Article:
Plain Bargain Hunting and Photo Etiquette

Plain Bargain Hunting and Photo Etiquette, 10.0 out of 10 based on 8 ratings
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I had the opportunity to visit the “Springfield Extravaganza” yesterday.  For those who don’t know – and I didn’t know until yesterday – this is a massive 3 day sale held at the Clark County Fairgrounds in Ohio.  Basically, this is a sprawling combination flea market, antique show, carnival, and vintage gallery.  You can pretty much find anything here from plants to pottery to paintings. The whole event is like a treasure hunt as you browse the hundreds of vendor’s booths. I noticed a decent number of Plain people in attendance, from German Baptists to Amish.  The Amish in attendance all were wearing a dark, deep blue with black pants and head-coverings. In my opinion it looked like they came from the Berne area of Indiana.  I’m sharing some photos of the Plain presence there yesterday.  I was taken to task on Facebook for sharing these pictures and it’s an interesting starting point for a discussion.  I always try to be very conscientious, conservative, and courteous when I take photos of anyone, Plain or not, to post online.  A couple of factors go into deciding to take a photo and post it.  First, is it a public venue, a business, or a home setting?  The Springfield Extravaganza is a very public event attracting tens of thousands of people and the place is probably crawling with cameras.  There’s no real expectation of privacy. I just don’t see an issue with taking a photo of someone from behind and posting it.  Unless you’re the person’s mother or sister, you’d never be able to identify the person.  If  a “from behind” photo is in a home setting, I’d only do so with permission for the most part.  I generally try to apply the Golden Rule….would I mind if someone posted the same photo of me?  There is no set rule on this.  I try to use the best judgment I can.  Reasonable people can disagree. There is one photo here of a German Baptist woman (photography is permitted among the GBs) who was a vendor at the market.  In such a case the person is taking on a much more public role, so my criteria is even looser.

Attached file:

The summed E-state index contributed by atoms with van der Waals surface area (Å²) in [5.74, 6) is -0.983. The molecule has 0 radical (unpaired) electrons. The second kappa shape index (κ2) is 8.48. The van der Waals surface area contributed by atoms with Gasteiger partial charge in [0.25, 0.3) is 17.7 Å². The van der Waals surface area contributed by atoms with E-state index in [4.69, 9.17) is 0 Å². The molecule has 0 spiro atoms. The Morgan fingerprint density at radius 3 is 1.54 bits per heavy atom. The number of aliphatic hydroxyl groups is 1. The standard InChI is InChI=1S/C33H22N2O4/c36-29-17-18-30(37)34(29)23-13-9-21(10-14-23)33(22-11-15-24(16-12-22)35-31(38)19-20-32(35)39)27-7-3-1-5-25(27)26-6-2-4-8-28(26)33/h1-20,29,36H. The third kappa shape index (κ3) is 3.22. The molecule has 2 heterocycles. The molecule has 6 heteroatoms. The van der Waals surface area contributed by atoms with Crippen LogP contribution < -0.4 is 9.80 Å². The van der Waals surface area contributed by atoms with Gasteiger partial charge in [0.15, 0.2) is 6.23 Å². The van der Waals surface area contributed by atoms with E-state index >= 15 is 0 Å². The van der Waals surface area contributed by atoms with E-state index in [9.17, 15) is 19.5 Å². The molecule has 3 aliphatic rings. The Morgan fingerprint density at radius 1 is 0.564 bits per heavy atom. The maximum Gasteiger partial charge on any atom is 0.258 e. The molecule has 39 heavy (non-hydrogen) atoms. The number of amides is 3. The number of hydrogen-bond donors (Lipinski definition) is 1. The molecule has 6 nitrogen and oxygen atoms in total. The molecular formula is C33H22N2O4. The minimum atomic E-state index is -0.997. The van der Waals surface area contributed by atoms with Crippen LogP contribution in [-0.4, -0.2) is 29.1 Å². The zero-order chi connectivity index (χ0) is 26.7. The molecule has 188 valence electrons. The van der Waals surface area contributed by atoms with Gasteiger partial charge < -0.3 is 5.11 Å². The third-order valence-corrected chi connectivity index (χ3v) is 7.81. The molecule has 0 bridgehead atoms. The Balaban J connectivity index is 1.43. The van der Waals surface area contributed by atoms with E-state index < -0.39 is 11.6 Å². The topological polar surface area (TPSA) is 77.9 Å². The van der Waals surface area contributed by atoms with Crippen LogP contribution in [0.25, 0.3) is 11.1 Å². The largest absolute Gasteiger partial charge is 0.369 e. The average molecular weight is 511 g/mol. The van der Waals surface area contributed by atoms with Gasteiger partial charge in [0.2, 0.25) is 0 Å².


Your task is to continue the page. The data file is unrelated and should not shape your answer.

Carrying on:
The German Baptists in attendance were a mix of New Conference and Old Conference. The brighter colors and the floral patterns are usual indicative of New Conference GBs while the more muted solid colors are usually indicative of Old Conference. These are just general guidelines and while I’ll take photos for anthropological and educational value, I’m generally not going to stop someone on the fairgrounds midway and ask whether someone is Old or New Conference?

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The Discussion


  1. Thanks Keven. Love the photos.

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